Maths experts question key ecological theory

Jun 20, 2012

Mathematicians at the University of York in the UK and the University of Canterbury in New Zealand say they have disproved a widely accepted theory underpinning the operation of complex networks of interactions in the natural world.

Networks are a powerful way to describe , which typically involve large numbers of species that can exhibit both negative (e.g. competition or predation) and positive (e.g. mutualism) interactions with one another. Recent mathematical and suggested that nestedness -- the tendency for ecological specialists to interact with a subset of the species that also interact with more generalist species -- increases .

But the researchers from the York Centre for Complex Systems Analysis (YCCSA) and the Biomathematics Research Centre at Canterbury say they have proved the reverse is true, using mathematical models based on plant-pollinator networks observed in the wild. The data span the globe, ranging from to the high Arctic, and include species such as and hummingbirds as well as such as bees, wasps and butterflies.

The research is published in the latest edition of Nature.

By carefully examining previous analytic results, and applying computational and statistical methods to 59 empirical datasets representing mutualistic plant-pollinator networks, they say they disprove the accepted theory of nestedness. Instead, they contend that the number of mutualistic partners a species has is a much better predictor of individual and community persistence.

Co-author Dr Jon Pitchford, who is also a member of the Departments of Biology and Mathematics at York, said: "We know that real mutualistic communities are nested -- they have sets of interactions-within-interactions, rather like Russian dolls. We are trying to understand how this is related to their biodiversity and stability. This will enable us to better understand the way ecological networks are affected by environmental fluctuation and climate change."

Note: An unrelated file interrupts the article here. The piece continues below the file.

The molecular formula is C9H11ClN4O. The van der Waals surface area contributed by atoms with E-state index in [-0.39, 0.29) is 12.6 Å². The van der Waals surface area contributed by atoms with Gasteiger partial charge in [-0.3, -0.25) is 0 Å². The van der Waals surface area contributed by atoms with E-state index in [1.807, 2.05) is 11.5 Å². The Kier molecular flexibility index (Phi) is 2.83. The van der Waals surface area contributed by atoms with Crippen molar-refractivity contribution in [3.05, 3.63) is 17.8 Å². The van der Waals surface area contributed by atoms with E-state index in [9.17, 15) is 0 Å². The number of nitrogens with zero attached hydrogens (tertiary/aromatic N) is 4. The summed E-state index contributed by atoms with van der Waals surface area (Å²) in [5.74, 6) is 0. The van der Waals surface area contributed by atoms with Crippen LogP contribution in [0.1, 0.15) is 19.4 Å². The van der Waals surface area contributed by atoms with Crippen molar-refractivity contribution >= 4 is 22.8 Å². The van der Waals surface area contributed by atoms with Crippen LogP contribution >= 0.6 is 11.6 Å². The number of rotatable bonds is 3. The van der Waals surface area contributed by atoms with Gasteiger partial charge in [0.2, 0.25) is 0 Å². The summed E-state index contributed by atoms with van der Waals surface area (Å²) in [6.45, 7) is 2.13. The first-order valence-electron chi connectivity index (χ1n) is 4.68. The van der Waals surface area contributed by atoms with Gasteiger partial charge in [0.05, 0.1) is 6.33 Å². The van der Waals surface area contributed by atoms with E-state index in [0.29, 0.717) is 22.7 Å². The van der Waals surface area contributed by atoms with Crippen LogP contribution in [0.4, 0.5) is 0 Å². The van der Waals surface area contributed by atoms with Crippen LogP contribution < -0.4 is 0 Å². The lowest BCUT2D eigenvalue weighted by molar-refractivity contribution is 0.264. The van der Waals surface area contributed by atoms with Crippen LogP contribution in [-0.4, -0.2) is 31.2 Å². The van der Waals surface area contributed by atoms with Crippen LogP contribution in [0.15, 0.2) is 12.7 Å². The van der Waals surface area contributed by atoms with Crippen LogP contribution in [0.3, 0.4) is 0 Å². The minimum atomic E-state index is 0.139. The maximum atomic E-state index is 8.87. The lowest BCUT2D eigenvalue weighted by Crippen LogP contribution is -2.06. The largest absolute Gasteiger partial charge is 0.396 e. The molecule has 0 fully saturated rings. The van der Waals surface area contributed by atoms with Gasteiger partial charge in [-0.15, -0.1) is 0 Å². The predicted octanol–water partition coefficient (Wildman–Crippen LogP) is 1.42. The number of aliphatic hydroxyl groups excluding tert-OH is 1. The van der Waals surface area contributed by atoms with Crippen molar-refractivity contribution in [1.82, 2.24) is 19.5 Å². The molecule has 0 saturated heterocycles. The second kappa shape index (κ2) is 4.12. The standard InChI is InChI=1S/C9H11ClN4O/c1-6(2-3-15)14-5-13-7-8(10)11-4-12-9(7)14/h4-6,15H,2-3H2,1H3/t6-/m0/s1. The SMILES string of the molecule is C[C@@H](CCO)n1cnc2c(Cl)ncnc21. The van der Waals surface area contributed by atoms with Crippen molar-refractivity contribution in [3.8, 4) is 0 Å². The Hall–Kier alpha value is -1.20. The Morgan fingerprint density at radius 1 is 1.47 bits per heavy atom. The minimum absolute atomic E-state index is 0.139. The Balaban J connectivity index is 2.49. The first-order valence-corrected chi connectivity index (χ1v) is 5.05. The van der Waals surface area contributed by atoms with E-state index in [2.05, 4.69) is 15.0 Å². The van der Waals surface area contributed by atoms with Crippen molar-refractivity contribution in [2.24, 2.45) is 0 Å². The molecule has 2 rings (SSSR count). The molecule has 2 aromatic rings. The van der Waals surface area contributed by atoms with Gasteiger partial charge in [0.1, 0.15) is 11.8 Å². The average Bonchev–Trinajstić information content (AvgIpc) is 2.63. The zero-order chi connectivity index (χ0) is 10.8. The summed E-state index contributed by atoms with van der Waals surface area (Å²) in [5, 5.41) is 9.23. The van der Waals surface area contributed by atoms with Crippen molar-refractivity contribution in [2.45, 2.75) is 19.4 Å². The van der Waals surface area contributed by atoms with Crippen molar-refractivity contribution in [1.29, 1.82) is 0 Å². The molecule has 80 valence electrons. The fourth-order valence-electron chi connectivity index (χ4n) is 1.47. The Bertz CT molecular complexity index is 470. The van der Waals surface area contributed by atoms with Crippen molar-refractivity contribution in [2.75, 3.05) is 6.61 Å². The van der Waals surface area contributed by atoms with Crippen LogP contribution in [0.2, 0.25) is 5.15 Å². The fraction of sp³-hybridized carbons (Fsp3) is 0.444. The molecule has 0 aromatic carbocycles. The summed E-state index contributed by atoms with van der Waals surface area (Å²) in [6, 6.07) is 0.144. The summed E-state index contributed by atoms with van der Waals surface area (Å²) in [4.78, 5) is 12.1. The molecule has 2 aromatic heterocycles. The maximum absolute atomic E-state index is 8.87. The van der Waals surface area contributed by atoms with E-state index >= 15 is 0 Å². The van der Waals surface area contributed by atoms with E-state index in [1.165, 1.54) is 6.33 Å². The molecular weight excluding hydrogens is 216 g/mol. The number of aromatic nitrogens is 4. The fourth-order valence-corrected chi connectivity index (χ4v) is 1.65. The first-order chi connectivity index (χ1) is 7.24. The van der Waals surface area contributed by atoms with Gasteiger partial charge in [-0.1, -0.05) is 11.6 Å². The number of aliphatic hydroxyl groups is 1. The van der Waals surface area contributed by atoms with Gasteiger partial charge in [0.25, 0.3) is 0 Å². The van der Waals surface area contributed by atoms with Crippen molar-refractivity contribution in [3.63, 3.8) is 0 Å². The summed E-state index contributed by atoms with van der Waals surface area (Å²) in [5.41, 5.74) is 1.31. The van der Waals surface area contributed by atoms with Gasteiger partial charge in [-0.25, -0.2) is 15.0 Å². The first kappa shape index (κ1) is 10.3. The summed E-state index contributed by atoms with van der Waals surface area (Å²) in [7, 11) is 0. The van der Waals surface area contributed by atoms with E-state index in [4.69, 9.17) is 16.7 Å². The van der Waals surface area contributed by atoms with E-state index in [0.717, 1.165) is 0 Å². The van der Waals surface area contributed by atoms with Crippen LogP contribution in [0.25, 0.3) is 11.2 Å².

Co-author Dr Alex James, of the Department of Mathematics and Statistics at Canterbury, said: "It is a well-used phrase but correlation does not imply causation. Although a cursory glance at real networks can make it appear that nestedness is correlated with survival, you need to delve deeper to realise this is a secondary correlation. The stronger and more causal relationship is between the number of mutualistic partners a species has and its survival."

Co-author Dr Michael Plank, also of the Department of Mathematics and Statistics at Canterbury, added: "Real-life networks, whether they are from ecology, economics, or Facebook, can be large and complex. This makes it difficult to tease apart causal relationships from confounding factors. This is where mathematical models come into their own. They allow us to systematically change one network attribute, such as nestedness, whilst controlling for other variables."

Explore further: Researcher figures out how sharks manage to act like math geniuses

More information: The paper ‘Disentangling nestedness from models of ecological complexity’ is published in that latest issue of Nature. DOI10.1038/nature11214

Related Stories

A new model for understanding biodiversity

Nov 21, 2011

(PhysOrg.com) -- Animals like foxes and raccoons are highly adaptable. They move around and eat everything from insects to eggs. They and other "generalist feeders" like them may also be crucial to sustaining ...

Biodiversity can promote survival on a warming planet

Nov 04, 2011

Whether a species can evolve to survive climate change may depend on the biodiversity of its ecological community, according to a new mathematical model that simulates the effect of climate change on plants ...

Recommended for you

New hadrosaur noses into spotlight

3 hours ago

Call it the Jimmy Durante of dinosaurs – a newly discovered hadrosaur with a truly distinctive nasal profile. The new dinosaur, named Rhinorex condrupus by paleontologists from North Carolina State Univer ...

Scholar tracks the changing world of gay sexuality

6 hours ago

With same-sex marriage now legalized in 19 states and laws making it impossible to ban homosexuals from serving in the military, gay, lesbian and bisexual people are now enjoying more freedoms and rights than ever before.

User comments : 0